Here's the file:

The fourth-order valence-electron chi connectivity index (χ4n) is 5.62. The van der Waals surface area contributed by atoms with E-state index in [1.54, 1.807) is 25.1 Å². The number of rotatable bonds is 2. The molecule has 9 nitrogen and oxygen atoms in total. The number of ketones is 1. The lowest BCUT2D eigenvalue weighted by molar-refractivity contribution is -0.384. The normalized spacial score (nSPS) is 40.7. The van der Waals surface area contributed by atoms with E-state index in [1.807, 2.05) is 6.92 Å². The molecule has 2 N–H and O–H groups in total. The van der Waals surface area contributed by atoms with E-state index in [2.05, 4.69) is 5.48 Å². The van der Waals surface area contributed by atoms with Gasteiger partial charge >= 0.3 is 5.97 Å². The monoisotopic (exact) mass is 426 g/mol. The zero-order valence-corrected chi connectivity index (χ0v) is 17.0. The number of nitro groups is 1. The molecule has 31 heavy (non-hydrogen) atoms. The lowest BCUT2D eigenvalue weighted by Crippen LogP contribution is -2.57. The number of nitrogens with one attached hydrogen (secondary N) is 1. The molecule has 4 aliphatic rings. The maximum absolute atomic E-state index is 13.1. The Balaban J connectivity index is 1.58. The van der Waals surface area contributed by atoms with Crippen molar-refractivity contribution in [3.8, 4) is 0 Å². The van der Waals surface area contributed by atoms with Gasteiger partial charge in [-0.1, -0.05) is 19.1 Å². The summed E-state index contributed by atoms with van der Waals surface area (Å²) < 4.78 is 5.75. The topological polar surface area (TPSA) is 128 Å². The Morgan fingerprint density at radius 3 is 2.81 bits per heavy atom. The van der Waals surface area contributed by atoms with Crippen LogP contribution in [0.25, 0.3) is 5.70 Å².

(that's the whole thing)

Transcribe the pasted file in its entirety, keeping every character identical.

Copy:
The fourth-order valence-electron chi connectivity index (χ4n) is 5.62. The van der Waals surface area contributed by atoms with E-state index in [1.54, 1.807) is 25.1 Å². The number of rotatable bonds is 2. The molecule has 9 nitrogen and oxygen atoms in total. The number of ketones is 1. The lowest BCUT2D eigenvalue weighted by molar-refractivity contribution is -0.384. The normalized spacial score (nSPS) is 40.7. The van der Waals surface area contributed by atoms with E-state index in [1.807, 2.05) is 6.92 Å². The molecule has 2 N–H and O–H groups in total. The van der Waals surface area contributed by atoms with E-state index in [2.05, 4.69) is 5.48 Å². The van der Waals surface area contributed by atoms with Gasteiger partial charge >= 0.3 is 5.97 Å². The monoisotopic (exact) mass is 426 g/mol. The zero-order valence-corrected chi connectivity index (χ0v) is 17.0. The number of nitro groups is 1. The molecule has 31 heavy (non-hydrogen) atoms. The lowest BCUT2D eigenvalue weighted by Crippen LogP contribution is -2.57. The number of nitrogens with one attached hydrogen (secondary N) is 1. The molecule has 4 aliphatic rings. The maximum absolute atomic E-state index is 13.1. The Balaban J connectivity index is 1.58. The van der Waals surface area contributed by atoms with Crippen molar-refractivity contribution in [3.8, 4) is 0 Å². The van der Waals surface area contributed by atoms with Gasteiger partial charge in [-0.1, -0.05) is 19.1 Å². The summed E-state index contributed by atoms with van der Waals surface area (Å²) < 4.78 is 5.75. The topological polar surface area (TPSA) is 128 Å². The Morgan fingerprint density at radius 3 is 2.81 bits per heavy atom. The van der Waals surface area contributed by atoms with Crippen LogP contribution in [0.25, 0.3) is 5.70 Å².